This section is from the book "The Hygienic System: Fasting And Sun Bathing", by Herbert M. Shelton. Also available from Amazon: The Hygienic System Vol III Fasting and Sun Bathing.
Fasting is nature's own method of ridding the body of "diseased" tissues, excess nutriment and accumulations of waste and toxins. Nothing else will increase elimination through every channel of excretion as fasting will. Nothing else affords the organs of elimination the same opportunity to catch up with the work they are behind on and thus bring their work up to date.
At the start of the fast there occurs a temporary increase in elimination over the amounts usually thrown out, after which there follows a very rapid drop to lower levels. The fasting body strikes a new balance of excretion, one which represents a closer approach to the true wastes of the daily activities of life. Much of the larger amounts eliminated daily previous to the fast was due to the daily intake of much more food than the body required. As soon as this surplus is excreted, elimination seeks a lower level.
As the fast progresses, the blood and lymph (lymph makes up from 25 per cent to 35 per cent of the body weight; blood only amounts to about 5 per cent of body weight) becomes purified; pent-up excretions are expelled from the body; the nervous system and all the vital organs rest. As the nervous system secures relief, body and mind become rested and the bodily irritations that have caused the mental irritations and the mental bad conduct cease; indeed, the individual is "made over." Ridding the cells and fluids of accumulated toxins accounts for most of the benefits derived from fasting. The benefits last until the toxins reaccumulate and in most cases, this takes place quite rapidly due to subsequent return to a toxogenic mode of living.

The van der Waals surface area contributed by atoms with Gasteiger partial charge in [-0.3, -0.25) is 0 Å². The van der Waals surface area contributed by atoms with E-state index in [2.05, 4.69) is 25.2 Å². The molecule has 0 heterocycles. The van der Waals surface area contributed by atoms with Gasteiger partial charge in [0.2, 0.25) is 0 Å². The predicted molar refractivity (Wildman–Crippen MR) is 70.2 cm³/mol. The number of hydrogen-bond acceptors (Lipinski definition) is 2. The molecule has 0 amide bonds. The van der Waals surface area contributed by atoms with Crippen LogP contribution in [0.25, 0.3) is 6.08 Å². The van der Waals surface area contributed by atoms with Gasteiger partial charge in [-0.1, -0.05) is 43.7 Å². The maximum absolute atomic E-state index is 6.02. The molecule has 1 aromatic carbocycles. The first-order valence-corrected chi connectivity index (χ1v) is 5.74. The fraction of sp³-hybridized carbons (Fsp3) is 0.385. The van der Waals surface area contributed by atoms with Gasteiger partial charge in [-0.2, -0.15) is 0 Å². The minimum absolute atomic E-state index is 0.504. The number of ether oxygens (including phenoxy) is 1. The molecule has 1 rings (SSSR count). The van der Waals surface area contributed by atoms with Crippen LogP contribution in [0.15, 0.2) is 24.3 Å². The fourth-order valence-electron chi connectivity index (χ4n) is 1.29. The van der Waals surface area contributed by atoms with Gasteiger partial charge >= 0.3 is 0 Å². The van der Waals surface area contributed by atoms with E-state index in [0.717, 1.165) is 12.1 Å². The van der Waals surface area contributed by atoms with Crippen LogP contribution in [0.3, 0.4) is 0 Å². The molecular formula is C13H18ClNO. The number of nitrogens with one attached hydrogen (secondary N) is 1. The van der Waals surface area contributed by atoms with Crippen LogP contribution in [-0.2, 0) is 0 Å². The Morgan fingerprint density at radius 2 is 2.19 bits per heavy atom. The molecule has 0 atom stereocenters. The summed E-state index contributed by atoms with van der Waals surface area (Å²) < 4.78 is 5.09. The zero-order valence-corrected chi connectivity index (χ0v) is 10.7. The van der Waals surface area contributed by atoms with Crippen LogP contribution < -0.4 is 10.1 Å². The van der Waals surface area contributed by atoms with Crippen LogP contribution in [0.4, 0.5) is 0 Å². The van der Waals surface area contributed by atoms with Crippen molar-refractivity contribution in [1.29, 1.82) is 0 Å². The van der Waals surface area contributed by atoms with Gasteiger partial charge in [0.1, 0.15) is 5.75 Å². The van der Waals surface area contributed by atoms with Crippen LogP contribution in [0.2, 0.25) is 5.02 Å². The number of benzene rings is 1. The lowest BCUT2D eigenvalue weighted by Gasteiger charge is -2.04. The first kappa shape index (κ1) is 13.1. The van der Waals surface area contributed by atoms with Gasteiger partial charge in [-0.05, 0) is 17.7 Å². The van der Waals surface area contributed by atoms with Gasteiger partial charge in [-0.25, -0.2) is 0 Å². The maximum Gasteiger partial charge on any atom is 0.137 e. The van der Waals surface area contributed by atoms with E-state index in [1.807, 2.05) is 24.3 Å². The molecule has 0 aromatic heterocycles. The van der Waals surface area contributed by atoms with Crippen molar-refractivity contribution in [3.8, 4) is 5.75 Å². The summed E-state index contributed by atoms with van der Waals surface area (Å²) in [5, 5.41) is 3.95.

One great source of toxins is decomposing food in the digestive tract. Fasting soon eliminates this completely. The alimentary canal becomes practically free of bacteria. Only a week of fasting is required to result in the complete disappearance of all germs from the stomach. The small intestine becomes sterile. The hibernating bear and other hibernating animals lose all their colon bacilli during hibernation. Typhoid cases that fast through their illness are free of "typhoid bacilli" at the end of the acute stage and are not "dangerous" as "carriers."